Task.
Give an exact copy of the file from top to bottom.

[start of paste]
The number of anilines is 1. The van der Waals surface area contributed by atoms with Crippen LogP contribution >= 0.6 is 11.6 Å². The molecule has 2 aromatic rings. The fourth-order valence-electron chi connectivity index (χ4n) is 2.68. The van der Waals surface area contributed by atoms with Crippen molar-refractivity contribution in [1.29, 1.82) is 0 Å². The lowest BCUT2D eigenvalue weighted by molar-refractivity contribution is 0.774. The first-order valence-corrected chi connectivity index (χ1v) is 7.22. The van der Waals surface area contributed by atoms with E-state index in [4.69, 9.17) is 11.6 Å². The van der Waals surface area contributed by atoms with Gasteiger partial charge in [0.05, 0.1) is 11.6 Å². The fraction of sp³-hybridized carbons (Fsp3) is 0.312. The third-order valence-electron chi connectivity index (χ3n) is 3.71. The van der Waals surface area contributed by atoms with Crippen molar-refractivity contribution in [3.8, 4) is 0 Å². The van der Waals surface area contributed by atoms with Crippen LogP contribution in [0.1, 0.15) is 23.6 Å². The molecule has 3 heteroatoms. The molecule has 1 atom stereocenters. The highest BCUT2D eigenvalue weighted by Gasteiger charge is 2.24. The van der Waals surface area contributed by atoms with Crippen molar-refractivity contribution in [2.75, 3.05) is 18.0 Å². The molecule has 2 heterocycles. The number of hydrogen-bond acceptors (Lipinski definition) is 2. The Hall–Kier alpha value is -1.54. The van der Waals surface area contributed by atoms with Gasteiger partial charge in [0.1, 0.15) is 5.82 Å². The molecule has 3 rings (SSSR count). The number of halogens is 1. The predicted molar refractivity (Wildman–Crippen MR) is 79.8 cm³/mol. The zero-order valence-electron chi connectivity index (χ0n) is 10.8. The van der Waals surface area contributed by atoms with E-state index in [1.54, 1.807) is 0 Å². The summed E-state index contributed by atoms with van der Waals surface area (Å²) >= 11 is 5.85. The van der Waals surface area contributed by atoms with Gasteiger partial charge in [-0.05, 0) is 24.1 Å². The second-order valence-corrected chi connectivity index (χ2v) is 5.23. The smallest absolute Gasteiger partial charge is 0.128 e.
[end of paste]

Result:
The number of anilines is 1. The van der Waals surface area contributed by atoms with Crippen LogP contribution >= 0.6 is 11.6 Å². The molecule has 2 aromatic rings. The fourth-order valence-electron chi connectivity index (χ4n) is 2.68. The van der Waals surface area contributed by atoms with Crippen molar-refractivity contribution in [1.29, 1.82) is 0 Å². The lowest BCUT2D eigenvalue weighted by molar-refractivity contribution is 0.774. The first-order valence-corrected chi connectivity index (χ1v) is 7.22. The van der Waals surface area contributed by atoms with E-state index in [4.69, 9.17) is 11.6 Å². The van der Waals surface area contributed by atoms with Gasteiger partial charge in [0.05, 0.1) is 11.6 Å². The fraction of sp³-hybridized carbons (Fsp3) is 0.312. The third-order valence-electron chi connectivity index (χ3n) is 3.71. The van der Waals surface area contributed by atoms with Crippen molar-refractivity contribution in [3.8, 4) is 0 Å². The van der Waals surface area contributed by atoms with Crippen LogP contribution in [0.1, 0.15) is 23.6 Å². The molecule has 3 heteroatoms. The molecule has 1 atom stereocenters. The highest BCUT2D eigenvalue weighted by Gasteiger charge is 2.24. The van der Waals surface area contributed by atoms with Crippen molar-refractivity contribution in [2.75, 3.05) is 18.0 Å². The molecule has 2 heterocycles. The number of hydrogen-bond acceptors (Lipinski definition) is 2. The Hall–Kier alpha value is -1.54. The van der Waals surface area contributed by atoms with Gasteiger partial charge in [0.1, 0.15) is 5.82 Å². The molecule has 3 rings (SSSR count). The number of halogens is 1. The predicted molar refractivity (Wildman–Crippen MR) is 79.8 cm³/mol. The zero-order valence-electron chi connectivity index (χ0n) is 10.8. The van der Waals surface area contributed by atoms with E-state index in [1.54, 1.807) is 0 Å². The summed E-state index contributed by atoms with van der Waals surface area (Å²) >= 11 is 5.85. The van der Waals surface area contributed by atoms with Gasteiger partial charge in [-0.05, 0) is 24.1 Å². The second-order valence-corrected chi connectivity index (χ2v) is 5.23. The smallest absolute Gasteiger partial charge is 0.128 e.